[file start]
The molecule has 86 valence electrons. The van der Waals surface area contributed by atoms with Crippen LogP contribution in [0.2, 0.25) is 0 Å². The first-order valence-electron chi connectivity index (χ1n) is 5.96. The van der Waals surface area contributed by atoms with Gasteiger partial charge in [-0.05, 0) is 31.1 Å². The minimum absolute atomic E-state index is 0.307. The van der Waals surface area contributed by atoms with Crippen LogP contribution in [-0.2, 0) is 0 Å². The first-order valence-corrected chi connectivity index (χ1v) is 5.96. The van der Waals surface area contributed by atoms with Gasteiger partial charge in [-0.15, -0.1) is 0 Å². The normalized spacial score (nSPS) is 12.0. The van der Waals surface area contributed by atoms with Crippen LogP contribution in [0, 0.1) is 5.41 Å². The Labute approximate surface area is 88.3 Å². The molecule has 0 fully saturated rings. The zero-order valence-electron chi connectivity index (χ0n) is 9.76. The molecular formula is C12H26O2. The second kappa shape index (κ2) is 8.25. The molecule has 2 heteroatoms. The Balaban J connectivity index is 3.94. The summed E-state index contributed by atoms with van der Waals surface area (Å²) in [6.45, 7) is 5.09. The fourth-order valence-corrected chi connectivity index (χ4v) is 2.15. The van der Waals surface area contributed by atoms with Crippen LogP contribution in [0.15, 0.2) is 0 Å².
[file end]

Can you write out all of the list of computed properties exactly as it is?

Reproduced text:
The molecule has 86 valence electrons. The van der Waals surface area contributed by atoms with Crippen LogP contribution in [0.2, 0.25) is 0 Å². The first-order valence-electron chi connectivity index (χ1n) is 5.96. The van der Waals surface area contributed by atoms with Gasteiger partial charge in [-0.05, 0) is 31.1 Å². The minimum absolute atomic E-state index is 0.307. The van der Waals surface area contributed by atoms with Crippen LogP contribution in [-0.2, 0) is 0 Å². The first-order valence-corrected chi connectivity index (χ1v) is 5.96. The van der Waals surface area contributed by atoms with Gasteiger partial charge in [-0.15, -0.1) is 0 Å². The normalized spacial score (nSPS) is 12.0. The van der Waals surface area contributed by atoms with Crippen LogP contribution in [0, 0.1) is 5.41 Å². The Labute approximate surface area is 88.3 Å². The molecule has 0 fully saturated rings. The zero-order valence-electron chi connectivity index (χ0n) is 9.76. The molecular formula is C12H26O2. The second kappa shape index (κ2) is 8.25. The molecule has 2 heteroatoms. The Balaban J connectivity index is 3.94. The summed E-state index contributed by atoms with van der Waals surface area (Å²) in [6.45, 7) is 5.09. The fourth-order valence-corrected chi connectivity index (χ4v) is 2.15. The van der Waals surface area contributed by atoms with Crippen LogP contribution in [0.15, 0.2) is 0 Å².